Sunday, 15 July 2012

Is this your time...

Most often, leadership is ‘…for such a time as this…’
If I asked a roomful of executives the question ‘how many of you view yourselves as leaders’, I would fully expect to see all hands raised.

If the follow up question was ‘how many of you have the word leader on your business card’, I expect that no hands would be raised.

Leaders come in a range of shapes and sizes.  Their core competencies are often similar, but the overall package is quite different.  The axiom that there are ‘horses for courses’ is as true in business as in sport.  Every company, every enterprise, every team is at a different point in its history.  And what is needed for the success of one company may, and usually is, quite different for another company.

Some leaders can be chameleons and make the necessary changes to adapt with the changing needs of the firm.  But more often than not, their fundamental skills are hard wired.  After a time, they no longer fit the personality that is needed for continued success.  This is hardly surprising because the skills needed for start-up differ from those of a turnaround and again from those of leading a mature business.
History offers us an interesting look at just what I mean.

Winston Churchill, rather SIR Winston Churchill, is acknowledged as perhaps the finest leader of the 20th century. His time as Prime Minister embodies all the elements of an inspirational leadership model.
He had the moral authority to lead by virtue of his election to Parliament.  His oratory and diplomatic skills rallied a willing populace to perform feats that were unimaginable.  And the goal of victory over their enemy and ultimately freedom in Europe cannot find a more noble or worthy purpose.

Churchill came to power upon the resignation of his predecessor Neville Chamberlain. He served from 1940 until the war’s end.  But to the point of ‘…for such a time as this…’, he was voted out of office scarcely weeks after the end of the war because the general opinion was that his skills were not consistent with the needs of a nation now ready to re-build its’ economy in the post-war period.

Churchill had not changed.  The noble purpose had changed.  And thus another leader was necessary.
In the examination of leaders, too often we become mesmerized by past performance and ignore the current state of affairs.  Perhaps it is our natural resistance to change. Perhaps the rose coloured glasses obscure the view.  Regardless, companies, organizations and any situation in which the inspirational leadership model is active, must come to terms with the reality that what has become broken cannot be fixed by sheer force of will.  Change must happen for the benefit of all. Organizations are organic.  They grow and they change. 

This is not meant to be unnecessarily critical of the leader.  Indeed, in most instances we will find that the leader did an extraordinary job.  It is just an acknowledgement that you cannot be all things to all people all the time. The very best, most inspirational leaders will recognize instinctively that their time is done.  And during their time they will have prepared the organization and their successor for the transition to the next stage.
Research in Motion presents a classic case in point.  Originally founded in the 1984, RIM carved out a unique space in the telecommunication market with the introduction of its first Blackberry in 1999.[1] In a short time they had developed the `must have` hand held mobile communications device.  RIM grew exponentially and essentially created and dominated a sector of the cell phone market.  Its products were in demand around the world and used by people as significant as  President Obama of the United States.

The founders were two men from the relatively small city of Waterloo, Ontario, Canada.  Michael Lazaridis and Jim Balsillie, co-CEO`s, grew the company from humble beginnings to a point where, for a time, RIM was the largest company in the country based on stock value.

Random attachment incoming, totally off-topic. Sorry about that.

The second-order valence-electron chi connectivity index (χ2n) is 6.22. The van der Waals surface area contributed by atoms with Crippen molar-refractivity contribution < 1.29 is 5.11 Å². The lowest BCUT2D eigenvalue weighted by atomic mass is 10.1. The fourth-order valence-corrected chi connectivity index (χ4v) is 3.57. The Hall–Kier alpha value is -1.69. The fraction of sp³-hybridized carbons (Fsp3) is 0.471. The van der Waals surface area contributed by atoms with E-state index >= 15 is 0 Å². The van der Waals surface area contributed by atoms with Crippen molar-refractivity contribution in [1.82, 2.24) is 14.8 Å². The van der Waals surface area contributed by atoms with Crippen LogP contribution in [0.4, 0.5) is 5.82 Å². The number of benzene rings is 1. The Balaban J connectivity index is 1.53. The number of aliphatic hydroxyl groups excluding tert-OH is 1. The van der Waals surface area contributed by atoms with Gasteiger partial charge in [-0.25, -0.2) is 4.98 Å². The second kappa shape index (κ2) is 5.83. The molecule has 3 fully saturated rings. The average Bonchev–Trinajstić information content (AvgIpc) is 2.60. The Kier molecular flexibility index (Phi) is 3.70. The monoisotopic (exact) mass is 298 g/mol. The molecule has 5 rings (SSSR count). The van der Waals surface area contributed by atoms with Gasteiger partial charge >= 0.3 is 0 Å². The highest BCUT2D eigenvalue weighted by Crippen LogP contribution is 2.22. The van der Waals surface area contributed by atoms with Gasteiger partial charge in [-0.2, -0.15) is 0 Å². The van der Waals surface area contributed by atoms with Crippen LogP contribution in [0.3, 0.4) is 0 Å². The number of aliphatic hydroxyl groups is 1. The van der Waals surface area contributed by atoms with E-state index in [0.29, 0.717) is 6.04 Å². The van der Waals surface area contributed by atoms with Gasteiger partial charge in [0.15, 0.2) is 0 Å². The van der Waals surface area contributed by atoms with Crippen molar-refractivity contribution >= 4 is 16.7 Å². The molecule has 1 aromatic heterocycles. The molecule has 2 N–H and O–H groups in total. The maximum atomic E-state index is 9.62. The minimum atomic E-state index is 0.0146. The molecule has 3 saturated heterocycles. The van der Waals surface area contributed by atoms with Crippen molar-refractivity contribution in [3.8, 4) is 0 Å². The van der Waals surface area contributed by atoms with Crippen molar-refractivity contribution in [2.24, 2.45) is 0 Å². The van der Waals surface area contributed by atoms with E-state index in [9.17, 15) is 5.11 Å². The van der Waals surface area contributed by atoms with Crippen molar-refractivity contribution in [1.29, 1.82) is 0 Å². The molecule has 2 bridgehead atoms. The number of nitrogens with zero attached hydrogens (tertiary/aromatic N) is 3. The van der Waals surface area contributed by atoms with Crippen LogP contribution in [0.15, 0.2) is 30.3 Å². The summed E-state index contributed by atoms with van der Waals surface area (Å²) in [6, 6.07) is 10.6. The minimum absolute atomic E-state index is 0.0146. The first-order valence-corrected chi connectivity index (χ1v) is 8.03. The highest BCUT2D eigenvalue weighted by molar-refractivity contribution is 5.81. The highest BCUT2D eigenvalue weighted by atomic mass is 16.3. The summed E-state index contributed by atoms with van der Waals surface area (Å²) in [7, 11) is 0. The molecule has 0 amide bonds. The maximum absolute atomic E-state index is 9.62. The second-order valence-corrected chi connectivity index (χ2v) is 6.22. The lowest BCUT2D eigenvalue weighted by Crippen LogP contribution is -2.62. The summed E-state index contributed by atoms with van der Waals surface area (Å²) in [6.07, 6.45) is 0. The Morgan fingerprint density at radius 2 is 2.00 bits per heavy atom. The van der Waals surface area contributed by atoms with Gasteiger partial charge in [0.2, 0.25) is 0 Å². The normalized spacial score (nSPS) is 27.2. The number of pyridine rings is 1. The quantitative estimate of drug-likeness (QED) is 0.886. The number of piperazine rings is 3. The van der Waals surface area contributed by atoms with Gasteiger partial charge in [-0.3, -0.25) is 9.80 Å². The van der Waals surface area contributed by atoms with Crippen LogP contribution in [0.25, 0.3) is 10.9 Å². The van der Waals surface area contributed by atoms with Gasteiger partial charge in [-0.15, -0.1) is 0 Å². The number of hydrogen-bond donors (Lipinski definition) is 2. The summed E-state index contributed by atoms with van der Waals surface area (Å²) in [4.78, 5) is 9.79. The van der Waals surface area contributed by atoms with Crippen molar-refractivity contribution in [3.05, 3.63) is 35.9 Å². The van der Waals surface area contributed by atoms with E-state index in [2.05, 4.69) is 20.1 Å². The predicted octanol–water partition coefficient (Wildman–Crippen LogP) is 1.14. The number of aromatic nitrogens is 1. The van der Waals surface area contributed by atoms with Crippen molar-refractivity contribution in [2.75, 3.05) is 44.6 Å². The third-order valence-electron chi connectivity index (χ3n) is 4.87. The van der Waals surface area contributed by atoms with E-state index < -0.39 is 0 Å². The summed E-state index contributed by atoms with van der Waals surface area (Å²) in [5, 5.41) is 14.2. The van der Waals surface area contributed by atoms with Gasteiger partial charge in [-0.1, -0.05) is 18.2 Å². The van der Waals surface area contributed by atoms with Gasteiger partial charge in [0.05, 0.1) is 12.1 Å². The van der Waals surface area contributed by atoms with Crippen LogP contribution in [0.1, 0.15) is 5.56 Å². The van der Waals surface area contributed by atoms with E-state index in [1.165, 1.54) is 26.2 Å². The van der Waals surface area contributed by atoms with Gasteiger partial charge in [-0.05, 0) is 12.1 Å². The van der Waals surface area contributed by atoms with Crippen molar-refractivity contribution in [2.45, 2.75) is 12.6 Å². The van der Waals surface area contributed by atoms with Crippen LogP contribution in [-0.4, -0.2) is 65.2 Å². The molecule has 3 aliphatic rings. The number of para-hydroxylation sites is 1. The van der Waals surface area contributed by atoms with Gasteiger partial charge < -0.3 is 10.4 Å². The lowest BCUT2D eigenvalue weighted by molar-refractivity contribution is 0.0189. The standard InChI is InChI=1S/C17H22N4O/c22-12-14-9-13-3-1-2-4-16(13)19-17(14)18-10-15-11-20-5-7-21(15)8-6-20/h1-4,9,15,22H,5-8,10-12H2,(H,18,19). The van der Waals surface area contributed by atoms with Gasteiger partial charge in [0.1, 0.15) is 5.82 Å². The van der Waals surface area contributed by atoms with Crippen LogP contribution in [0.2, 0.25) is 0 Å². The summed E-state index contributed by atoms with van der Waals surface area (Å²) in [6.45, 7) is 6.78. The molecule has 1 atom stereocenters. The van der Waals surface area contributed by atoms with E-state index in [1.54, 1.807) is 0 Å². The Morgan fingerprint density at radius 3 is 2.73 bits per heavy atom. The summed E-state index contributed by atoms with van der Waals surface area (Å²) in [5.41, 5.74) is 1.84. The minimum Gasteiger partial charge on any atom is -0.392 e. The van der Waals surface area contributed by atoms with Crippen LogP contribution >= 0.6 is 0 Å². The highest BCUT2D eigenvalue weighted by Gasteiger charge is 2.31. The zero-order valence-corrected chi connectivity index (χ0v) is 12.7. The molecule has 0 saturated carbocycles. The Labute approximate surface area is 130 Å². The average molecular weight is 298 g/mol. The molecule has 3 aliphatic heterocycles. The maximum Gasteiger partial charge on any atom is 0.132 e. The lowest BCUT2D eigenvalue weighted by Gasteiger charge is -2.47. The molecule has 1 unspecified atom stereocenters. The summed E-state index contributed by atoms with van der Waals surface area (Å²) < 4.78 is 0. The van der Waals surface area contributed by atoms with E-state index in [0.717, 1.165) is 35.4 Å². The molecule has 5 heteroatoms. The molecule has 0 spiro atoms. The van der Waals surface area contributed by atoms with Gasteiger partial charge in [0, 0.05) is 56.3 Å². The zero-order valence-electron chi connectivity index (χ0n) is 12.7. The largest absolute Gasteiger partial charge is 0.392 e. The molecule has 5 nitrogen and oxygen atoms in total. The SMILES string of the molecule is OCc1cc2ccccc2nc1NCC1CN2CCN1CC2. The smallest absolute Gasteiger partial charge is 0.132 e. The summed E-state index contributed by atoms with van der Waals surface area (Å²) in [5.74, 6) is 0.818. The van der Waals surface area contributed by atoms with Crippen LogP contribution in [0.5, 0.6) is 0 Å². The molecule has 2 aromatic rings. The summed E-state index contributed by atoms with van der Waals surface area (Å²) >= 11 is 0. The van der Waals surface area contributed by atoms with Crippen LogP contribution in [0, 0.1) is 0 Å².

But the industry changed and the co-CEOs lacked the skill sets necessary to maintain the company`s competitiveness.  This is neither an indictment of their abilities nor of their desire.  It is simply a statement of fact.  RIM entered a long term free fall in which it lost over 90% of its value.

Like Churchill, the skills needed to address the changing times were not consistent with the skills that had led the company in the earlier days.  RIM had to make changes at the CEO level and history will record whether these changes were made in time to avoid ultimate disaster.
Had the founders acknowledged their status sooner and made the necessary executive changes, perhaps they could have avoided the dilemma in which they ultimately found themselves.  But it is very difficult to see the forest for the trees and to confess that someone else can do the job better than you can. 

Another case in point is Yahoo and its founder, Jerry Yang.  From humble beginnings in the dormitory room, Yahoo took on a lead position in the web search market.  With an initial third party investment of only $2 million, Yahoo seemed certain to be a spectacular success. From that time in April 1995, the company grew exponentially.  
Not surprisingly, competition followed from several fronts.  Most notably, Google started to overtake Yahoo as the industry leader.  By 2008, Yahoo was a distant second and continuing to lose ground.  With Yang having returned to the CEO office he had given up in 2001, Yahoo received an offer of $31 per share from Microsoft, valuing Yahoo at over $40 billion.  Today the company has lost over 50% of its value.  Most investors blame Yang for not supporting the sale to Microsoft and thereby condemning the value to the decline it has experienced.  Apparently it was just too hard for Yang to give up on his creation as emotion won over logic.[2]

It takes strength of character and outstanding self- awareness to make this confession.  But at the end of the day, if you don`t, someone or something else will have to make the decision on your behalf.  Candidly, it is much less painful if you are willing and able to make the confession yourself; less painful for you and for others impacted by that decision.
This simple statement should guide your decision making.

“…do the right thing for the company; have the company do the right thing by the employee…”
If this principle is followed by both parties – company and employee – then the resolution will be fair and just.  The interests of both will have been properly considered.

Sometimes the blame extends not only to the leader but to the Board of Directors as well.  I recommend you to this article to you as it speaks to the need to stop idolizing leaders and recognize their actual performance and contribution to the company.